Psycroptic - Psycroptic - (9/10)
Published on March 10, 2015
Stars align in southern skies.
Oh, how I have loathed Psycroptic. The Australian tech death group have always seemed like something I should enjoy, and the universal esteem they’ve inspired over their fifteen-or-so years in action (not to mention my own penchant for progressive and technically-inclined death metal) has only added to the ever-present suspicion that it is I who is the problem, and that, in my opposition, I have been indeed doing myself a great disservice. Nevertheless, Joe Haley’s seemingly-directionless riffing and, especially, his brother Dave’s unrelenting and overly-triggered1 drumming have – try as I might – presented an impenetrable barrier to my personal appreciation and enjoyment. …Until now, that is.
Psycroptic: Under the sign of The Southern Cross.
Psycroptic, the band’s self-titled, sixth album, is the logical successor to the band’s last few records – particularly 2008’s, progressive-minded, Ob(Servant); and 2012’s, groove-orientated, The Inherited Repression – while at the same time addressing those albums’ shortcomings. The off-kilter riffing remains similar in fashion to the slower, more groove-driven kind found on The Inherited Repression but there’s also a hefty thrash element added to the mix, preventing those riffs found on Psycroptic from dragging as much, and – together with the now-familiar, almost hardcore-esque bark of Jason Peppiatt – has the tech-death savants, coming off as though a more virtuosic incarnation of The Haunted.
The drumming presentation has also improved out of sight – twofold. The ‘clicky’ kick tone used by Haley has long been the major obstacle to my enjoyment of Psycroptic, and I am glad to say that it has finally been rectified. Psycroptic’s drums don’t so much ‘click’ as ‘thud,’ making for a far more palatable, experience. Likewise, the drum assault has been appropriately scaled back so that Haley’s drums now compliment the rest of the band rather than competing with them. The moments where Haley goes for a straight-forward blast-beat or double-kick barrage are, here, countable on one hand (ok, maybe two) – as opposed to his usual pedal-to-the-metal approach to bass drumming, and this careful restraint allows the riffs and songs themselves some breathing room and a bit more space to float around and soak into the listener’s mind.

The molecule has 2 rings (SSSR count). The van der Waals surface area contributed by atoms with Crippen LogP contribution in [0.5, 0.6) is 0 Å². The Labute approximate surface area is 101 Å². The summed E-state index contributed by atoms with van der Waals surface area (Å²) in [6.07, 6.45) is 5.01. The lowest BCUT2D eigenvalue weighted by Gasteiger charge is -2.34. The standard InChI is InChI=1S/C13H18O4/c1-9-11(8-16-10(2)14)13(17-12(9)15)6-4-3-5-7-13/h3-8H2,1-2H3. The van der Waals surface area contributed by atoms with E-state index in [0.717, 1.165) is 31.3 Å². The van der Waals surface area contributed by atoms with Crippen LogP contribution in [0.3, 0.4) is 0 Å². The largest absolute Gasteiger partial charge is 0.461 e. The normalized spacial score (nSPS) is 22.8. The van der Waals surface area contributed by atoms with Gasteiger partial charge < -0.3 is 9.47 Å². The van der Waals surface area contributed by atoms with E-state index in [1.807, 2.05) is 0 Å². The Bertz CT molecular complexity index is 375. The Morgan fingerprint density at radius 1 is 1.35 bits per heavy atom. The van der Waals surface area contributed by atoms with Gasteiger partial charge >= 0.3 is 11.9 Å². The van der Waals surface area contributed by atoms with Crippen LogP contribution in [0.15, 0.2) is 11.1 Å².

Comparrisons aside, Psycroptic is both an engaging and challenging record. Sonically and thematically it shares a lot in common with the last couple of Decpaitated records (2011’s oddly-titled and unexpectedly Meshuggah-tinged comeback record Carnival Is Forever; and last year’s more explicitly experimental Blood Mantra), with its dark acoustic interludes and jagged tech assaults. Bassist, Cameron Grant plays a much larger role here than he has on pervious occasions, and his presence can be felt consistently thorough out the record – particularly during the tech flurrys of “A Soul Once Lost” – and his amplified presence lends considerable power to Psycroptic’s more-streamlined approach.
Psycroptic sees its namesake capitalizing on the vast potential displayed and hashed out over their last couple of records. The album is, at once, a more complex and palatable experience than Psycroptic have previously produced, and one where outstanding and inventive songwriting takes precedent over remorseless brutality.
1 I have personally witnessed Healy play more than a few live sets with only triggers, or digital kick pads or whatever you want to call them, in lieu of an actual kick drum.